Contextually, where we stand now, infection rates are increasing at alarming rates. It is not the time to let yourself be bullied into abandoning your outrage at the lack of pandemic response. This week, the United States has set new records on case numbers. Even liberal commentators who have been steadfastly committed to being 24/7 positive about the Biden administration are saying that we are “setting records no one actually thought we would set.” As we outlined in our Covid Year 2 episode of Death Panel, there is an enormous paper trail of mistakes, bad policy decisions, and choices made about what to prioritize, ready-made by the Biden administration for “the left” to critique. It’s the kind of “harms of centrism” argument that we should all be loving to make, but most people on the left-right now seem more inclined to give in to liberal notions of “an end” to the pandemic.
Even though I have a lot at stake here personally, because I am both surplus and immune-compromised, I understand the pressures making people feel this way and despair that nothing can or will change. The stench of futility is heavy right now, for example despite clear acknowledgment from the CDC and other public health experts that Covid is setting new grim milestones, the CDC has consistently rolled back workplace protections, OSHA dropped the ball, schools were reopened, and children are dying. Barons reported that on Monday, January 27th, 2021, John’s Hopkins data showed 512,553 new confirmed cases of Covid-19.
Wes Bignell has been keeping track of ongoing death counts in a massive twitter thread which has been going since August 2021, and the New York Times’ Covid-tracker has reported over 1,000 deaths a day in the United States for all but 5 of the last 135 days— likely 136 today, and 137 by tomorrow. Anthony Fauci, Director of The National Institute of Allergy and Infectious Diseases (NIAID), Chief Medical Advisor to the President of United States, when asked what his “key message [was] on where things stand right now,” didn’t have good news. Fauci told ABC News on Sunday, January 2nd that; “Well, we are definitely in the middle of a very severe surge and uptick in cases. If you look at the uptick, it is actually almost a vertical increase. We’re now at an average of about 400,000 cases per day. Hospitalizations are up.” Quite the key message to accompany actions by the Biden administration which will send sick people back into the workplace sooner, facilitating more exponential case growth. (For scale: our previous record was ~250k cases per day which was January 2021.)
Many who have engaged in the decades-long fight for health justice in the United States are discouraged, exhausted, and feel powerless. How could anyone not feel that way under the present circumstances? Healthcare workers, many engaged in dual fights over working conditions, unequal pay, abusive power structures, and simultaneously over health justice, are burned out. How could anyone not be struggling to operate despite being pushed past one’s wit’s end months ago? The surplus class has been sounding the alarm for two years, arguing that the medically vulnerable, chronically ill, immune-compromised, imprisoned, unhoused, too-young-to-be-vaccinated children and so many others have been ignored, or outright harmed, by pandemic policies—sacrificed in the margins of a cruel and terrible society-wide cost-benefit analysis. How could anyone feel like now is a moment of budding solidarity?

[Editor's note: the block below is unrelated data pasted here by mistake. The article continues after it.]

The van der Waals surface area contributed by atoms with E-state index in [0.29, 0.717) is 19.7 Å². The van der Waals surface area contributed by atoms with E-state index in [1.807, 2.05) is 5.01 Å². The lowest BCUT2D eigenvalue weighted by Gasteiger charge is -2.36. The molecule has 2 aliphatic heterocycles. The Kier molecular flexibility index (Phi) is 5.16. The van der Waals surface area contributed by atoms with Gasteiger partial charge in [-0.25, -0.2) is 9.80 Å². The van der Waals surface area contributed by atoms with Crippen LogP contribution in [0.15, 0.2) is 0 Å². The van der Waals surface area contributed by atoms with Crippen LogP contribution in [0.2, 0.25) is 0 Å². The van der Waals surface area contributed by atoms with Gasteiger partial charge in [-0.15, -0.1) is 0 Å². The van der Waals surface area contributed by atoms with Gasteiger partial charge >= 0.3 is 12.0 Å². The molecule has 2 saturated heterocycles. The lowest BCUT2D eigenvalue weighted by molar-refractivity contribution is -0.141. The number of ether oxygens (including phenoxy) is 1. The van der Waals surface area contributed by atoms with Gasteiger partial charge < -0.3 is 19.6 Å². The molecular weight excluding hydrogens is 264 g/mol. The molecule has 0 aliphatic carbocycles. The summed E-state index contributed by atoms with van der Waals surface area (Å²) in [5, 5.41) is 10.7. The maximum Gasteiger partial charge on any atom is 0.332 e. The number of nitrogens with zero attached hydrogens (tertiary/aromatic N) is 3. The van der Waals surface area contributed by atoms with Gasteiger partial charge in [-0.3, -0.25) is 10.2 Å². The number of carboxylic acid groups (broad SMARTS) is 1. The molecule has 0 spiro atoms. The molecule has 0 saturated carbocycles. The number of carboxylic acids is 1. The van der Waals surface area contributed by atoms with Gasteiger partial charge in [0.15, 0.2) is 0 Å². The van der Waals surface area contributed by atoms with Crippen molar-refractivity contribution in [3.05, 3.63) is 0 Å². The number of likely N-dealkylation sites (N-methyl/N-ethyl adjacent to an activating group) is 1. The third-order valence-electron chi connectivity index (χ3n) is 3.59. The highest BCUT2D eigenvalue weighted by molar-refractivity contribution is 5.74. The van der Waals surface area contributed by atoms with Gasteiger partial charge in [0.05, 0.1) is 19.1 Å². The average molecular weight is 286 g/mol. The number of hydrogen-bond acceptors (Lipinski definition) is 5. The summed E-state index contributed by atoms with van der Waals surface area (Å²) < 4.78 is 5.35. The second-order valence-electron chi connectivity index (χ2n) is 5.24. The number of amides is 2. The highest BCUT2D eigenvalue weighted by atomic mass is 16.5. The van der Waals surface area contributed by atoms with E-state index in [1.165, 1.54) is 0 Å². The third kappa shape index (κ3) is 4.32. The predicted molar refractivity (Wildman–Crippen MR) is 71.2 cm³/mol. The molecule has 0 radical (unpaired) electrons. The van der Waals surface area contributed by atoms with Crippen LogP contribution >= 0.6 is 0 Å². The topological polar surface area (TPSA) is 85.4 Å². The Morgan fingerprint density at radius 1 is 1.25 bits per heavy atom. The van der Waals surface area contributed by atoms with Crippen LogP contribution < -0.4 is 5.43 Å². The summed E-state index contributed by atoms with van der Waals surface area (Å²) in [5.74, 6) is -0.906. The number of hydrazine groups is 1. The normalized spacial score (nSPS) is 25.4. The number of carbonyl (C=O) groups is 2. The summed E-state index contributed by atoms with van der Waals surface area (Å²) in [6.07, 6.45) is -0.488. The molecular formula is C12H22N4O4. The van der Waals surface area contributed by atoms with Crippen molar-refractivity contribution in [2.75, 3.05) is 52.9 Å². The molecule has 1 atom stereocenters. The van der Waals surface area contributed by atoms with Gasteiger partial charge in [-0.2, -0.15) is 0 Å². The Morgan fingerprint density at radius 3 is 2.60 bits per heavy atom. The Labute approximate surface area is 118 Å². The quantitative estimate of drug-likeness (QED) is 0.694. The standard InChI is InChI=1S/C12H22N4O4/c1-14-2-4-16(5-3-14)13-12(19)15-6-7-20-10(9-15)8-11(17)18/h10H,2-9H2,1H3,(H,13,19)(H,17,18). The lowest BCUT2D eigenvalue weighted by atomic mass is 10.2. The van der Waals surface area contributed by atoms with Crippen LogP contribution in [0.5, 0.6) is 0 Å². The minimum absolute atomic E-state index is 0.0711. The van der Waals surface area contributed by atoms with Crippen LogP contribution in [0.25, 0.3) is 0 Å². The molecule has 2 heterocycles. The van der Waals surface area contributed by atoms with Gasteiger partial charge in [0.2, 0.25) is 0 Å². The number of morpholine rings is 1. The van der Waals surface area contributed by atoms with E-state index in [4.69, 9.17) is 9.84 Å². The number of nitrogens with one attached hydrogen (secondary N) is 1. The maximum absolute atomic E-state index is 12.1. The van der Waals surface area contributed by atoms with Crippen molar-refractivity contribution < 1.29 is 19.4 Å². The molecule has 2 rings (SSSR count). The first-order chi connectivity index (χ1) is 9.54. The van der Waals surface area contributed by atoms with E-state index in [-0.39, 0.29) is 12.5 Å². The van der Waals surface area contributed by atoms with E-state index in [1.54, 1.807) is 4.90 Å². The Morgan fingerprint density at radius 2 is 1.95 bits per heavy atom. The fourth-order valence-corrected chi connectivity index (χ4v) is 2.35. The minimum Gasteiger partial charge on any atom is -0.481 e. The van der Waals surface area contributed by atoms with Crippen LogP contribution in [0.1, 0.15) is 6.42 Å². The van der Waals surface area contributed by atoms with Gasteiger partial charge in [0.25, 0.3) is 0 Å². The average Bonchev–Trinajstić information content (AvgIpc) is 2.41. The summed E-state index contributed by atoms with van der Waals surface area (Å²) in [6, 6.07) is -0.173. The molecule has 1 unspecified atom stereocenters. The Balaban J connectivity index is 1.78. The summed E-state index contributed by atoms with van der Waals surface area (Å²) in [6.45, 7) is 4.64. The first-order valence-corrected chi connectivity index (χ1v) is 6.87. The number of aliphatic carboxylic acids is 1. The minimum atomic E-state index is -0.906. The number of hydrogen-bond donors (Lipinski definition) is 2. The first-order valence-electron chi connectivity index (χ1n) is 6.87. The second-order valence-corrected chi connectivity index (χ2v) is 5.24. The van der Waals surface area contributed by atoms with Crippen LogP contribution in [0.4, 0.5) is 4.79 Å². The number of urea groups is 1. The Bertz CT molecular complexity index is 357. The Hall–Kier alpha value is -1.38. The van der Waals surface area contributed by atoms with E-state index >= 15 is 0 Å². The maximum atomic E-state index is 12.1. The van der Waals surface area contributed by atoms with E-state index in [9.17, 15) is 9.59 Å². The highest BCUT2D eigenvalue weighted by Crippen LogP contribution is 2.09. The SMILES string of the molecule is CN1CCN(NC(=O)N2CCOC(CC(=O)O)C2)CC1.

Others who share politics with the health justice movement, the surplus class, with those fighting to have more worker control over working conditions, have had a harder time seeing the point of fighting for healthcare at a time when so much feels futile. It’s a feedback loop that cycles through a series of increasingly nihilistic frames; “Because of what’s already happened, how do I convince myself fighting for better pandemic policy is worth it? Why should I care?” Things shift towards the personal: there’s nothing I can do, it will not affect my health, my life is not at risk.
Well, all I can say to those on “the left” leaning towards nihilism, is that those of us who are still fighting could really use some solidarity right now. In a society in which our survival has already been so thoroughly commodified, this mass death event has become a multi-billion dollar business opportunity for monopolistic corporations, the wealthy, and the security state. And I’ll say it again: Listen. I do political-economic analysis, and my analysis is that if you have a left politic—now is not the time to disengage on Covid-19. Those of us still fighting cannot do this alone.
[Image description: Detail of found print, lithograph. Death pours a purple liquid into a delicate glass, standing on a red ground, in front of a blue, white, and grey background.]
Finally, I have a quick plug: we just released a Death Panel Patron episode today on the updated CDC guidance for isolation and quarantine that pairs really well with what I argued above. Here is a teaser, we discuss the fine details of the CDC's decision to shorten its covid isolation guidelines from 10 to 5 days, their questionable reasoning for doing so, and how the scandal has played out in the last week. Support us on Patreon for the full episode.
Sharing widely. Although I’m a patron of tsp on patron, today I’m having trouble unlocking the new episode. It may be just me, but FYI.